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3.5 Acts -- Racial Tensions (Acts 6)

All the believers were one in heart and mind.  No one claimed that any of his possessions was his own, but they shared everything they had (Acts 4:32).

Well, not quite.

           In those days when the number of disciples was increasing, the Grecian Jews among them complained against the Hebraic Jews because their widows were being overlooked in the daily distribution of food (Acts 6:1).

           The preaching of the Gospel was accompanied by miracles of healing, by controversy and by persecution.  Peter gave other sermons, and he and John were summoned before the Sanhedrin, where they were threatened and flogged.  But not all the conflict was external.  The early church had a welfare program to benefit widows.  A racial fault-line developed between Greek-speaking and Hebrew-speaking widows.  These two groups had different linguistic and cultural backgrounds that brought them into conflict.  The Greek-speaking Jews were strongly influenced by Hellenism and less observant of the Law.  Even a common faith in Jesus as the Messiah did not overcome their mutual incompatibility.  When the Hebrew side had a chance to favor their own widows at the expense of the Hellenists, they did so.  The problem was serious enough that it came to the attention of the disciples (and of the Bible).  Then the disciples copped out!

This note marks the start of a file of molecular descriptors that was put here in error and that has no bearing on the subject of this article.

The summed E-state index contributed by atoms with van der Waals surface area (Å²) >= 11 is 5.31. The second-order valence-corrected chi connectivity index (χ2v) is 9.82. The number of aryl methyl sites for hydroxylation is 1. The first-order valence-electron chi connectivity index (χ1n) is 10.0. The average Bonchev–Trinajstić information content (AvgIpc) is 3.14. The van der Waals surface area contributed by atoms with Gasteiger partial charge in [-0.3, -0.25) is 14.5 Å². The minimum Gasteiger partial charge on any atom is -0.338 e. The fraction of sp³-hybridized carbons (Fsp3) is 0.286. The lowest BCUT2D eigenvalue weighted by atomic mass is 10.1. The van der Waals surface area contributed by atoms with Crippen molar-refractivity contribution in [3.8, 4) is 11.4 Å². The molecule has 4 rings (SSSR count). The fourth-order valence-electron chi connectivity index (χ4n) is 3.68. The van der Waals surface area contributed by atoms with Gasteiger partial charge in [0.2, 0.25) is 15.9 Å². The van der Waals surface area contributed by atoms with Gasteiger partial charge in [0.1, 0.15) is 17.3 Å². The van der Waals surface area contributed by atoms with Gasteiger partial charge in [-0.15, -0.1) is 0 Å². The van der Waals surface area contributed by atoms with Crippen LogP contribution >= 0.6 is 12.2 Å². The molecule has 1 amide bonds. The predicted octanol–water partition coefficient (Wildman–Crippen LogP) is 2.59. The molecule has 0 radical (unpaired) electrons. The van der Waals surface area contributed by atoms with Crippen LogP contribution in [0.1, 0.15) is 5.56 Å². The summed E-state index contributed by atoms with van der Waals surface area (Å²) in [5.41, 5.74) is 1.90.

What they actually said was,

          "It would not be right for us to neglect the ministry of the word of God in order to wait on tables" (Acts 6:2).

           What a classic dodge: "that's too trivial for us to deal with."  Yet "waiting on tables" had divided the believers. What was that thing Jesus did with the towel and bowl of water a few months previously?  

Anyway, they punted, and appointed seven men to handle the distribution, all of them with Greek names.  This shows that the Greek contingent was very large, and that there were a lot of widows to feed.  This incident also shows that people who are "born from above" still have issues to work through -- identity, citizenship, prejudice.  There are some lessons here in Biblical peacemaking:

          -- listen.  The people in charge heard the complaint and didn't deny the problem.
          -- appoint acceptable mediators. In this case, it looks like the larger congregation chose their representatives.
          -- empower the weaker party. The men chosen to run the distribution all seemed to be members of the plaintiffs' racial group.  This is unusual.
          -- ratify the resolution. The larger assembly approved the process (Acts 6:5).
          -- confirm. The apostles blessed the elected officers.

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